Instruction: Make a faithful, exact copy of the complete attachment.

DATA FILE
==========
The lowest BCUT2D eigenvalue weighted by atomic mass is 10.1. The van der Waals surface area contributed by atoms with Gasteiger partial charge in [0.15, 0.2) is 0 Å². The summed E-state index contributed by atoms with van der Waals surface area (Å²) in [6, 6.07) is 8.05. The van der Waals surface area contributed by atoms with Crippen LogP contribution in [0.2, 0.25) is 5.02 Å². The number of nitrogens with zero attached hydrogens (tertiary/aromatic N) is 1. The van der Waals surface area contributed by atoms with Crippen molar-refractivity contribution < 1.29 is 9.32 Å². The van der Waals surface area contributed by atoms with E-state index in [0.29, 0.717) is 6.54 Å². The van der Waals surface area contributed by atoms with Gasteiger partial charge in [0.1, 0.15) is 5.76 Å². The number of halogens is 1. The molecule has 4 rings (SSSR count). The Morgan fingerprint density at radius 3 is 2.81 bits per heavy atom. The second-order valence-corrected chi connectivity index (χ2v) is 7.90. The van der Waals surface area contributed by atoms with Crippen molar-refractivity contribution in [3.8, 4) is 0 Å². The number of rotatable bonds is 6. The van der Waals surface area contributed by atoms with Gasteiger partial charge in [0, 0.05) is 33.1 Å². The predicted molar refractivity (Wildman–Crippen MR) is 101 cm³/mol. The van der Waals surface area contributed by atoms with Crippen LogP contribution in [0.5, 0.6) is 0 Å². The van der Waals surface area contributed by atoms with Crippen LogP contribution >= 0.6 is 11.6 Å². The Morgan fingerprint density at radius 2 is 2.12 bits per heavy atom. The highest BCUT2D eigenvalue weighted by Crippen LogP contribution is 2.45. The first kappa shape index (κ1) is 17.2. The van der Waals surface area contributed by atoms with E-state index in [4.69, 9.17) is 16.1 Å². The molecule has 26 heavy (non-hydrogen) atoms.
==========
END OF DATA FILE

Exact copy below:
The lowest BCUT2D eigenvalue weighted by atomic mass is 10.1. The van der Waals surface area contributed by atoms with Gasteiger partial charge in [0.15, 0.2) is 0 Å². The summed E-state index contributed by atoms with van der Waals surface area (Å²) in [6, 6.07) is 8.05. The van der Waals surface area contributed by atoms with Crippen LogP contribution in [0.2, 0.25) is 5.02 Å². The number of nitrogens with zero attached hydrogens (tertiary/aromatic N) is 1. The van der Waals surface area contributed by atoms with Crippen molar-refractivity contribution < 1.29 is 9.32 Å². The van der Waals surface area contributed by atoms with E-state index in [0.29, 0.717) is 6.54 Å². The van der Waals surface area contributed by atoms with Gasteiger partial charge in [0.1, 0.15) is 5.76 Å². The number of halogens is 1. The molecule has 4 rings (SSSR count). The Morgan fingerprint density at radius 3 is 2.81 bits per heavy atom. The second-order valence-corrected chi connectivity index (χ2v) is 7.90. The van der Waals surface area contributed by atoms with Crippen molar-refractivity contribution in [3.8, 4) is 0 Å². The number of rotatable bonds is 6. The van der Waals surface area contributed by atoms with Gasteiger partial charge in [0, 0.05) is 33.1 Å². The predicted molar refractivity (Wildman–Crippen MR) is 101 cm³/mol. The van der Waals surface area contributed by atoms with Crippen LogP contribution in [0.5, 0.6) is 0 Å². The van der Waals surface area contributed by atoms with Crippen LogP contribution >= 0.6 is 11.6 Å². The Morgan fingerprint density at radius 2 is 2.12 bits per heavy atom. The highest BCUT2D eigenvalue weighted by Crippen LogP contribution is 2.45. The first kappa shape index (κ1) is 17.2. The van der Waals surface area contributed by atoms with E-state index in [4.69, 9.17) is 16.1 Å². The molecule has 26 heavy (non-hydrogen) atoms.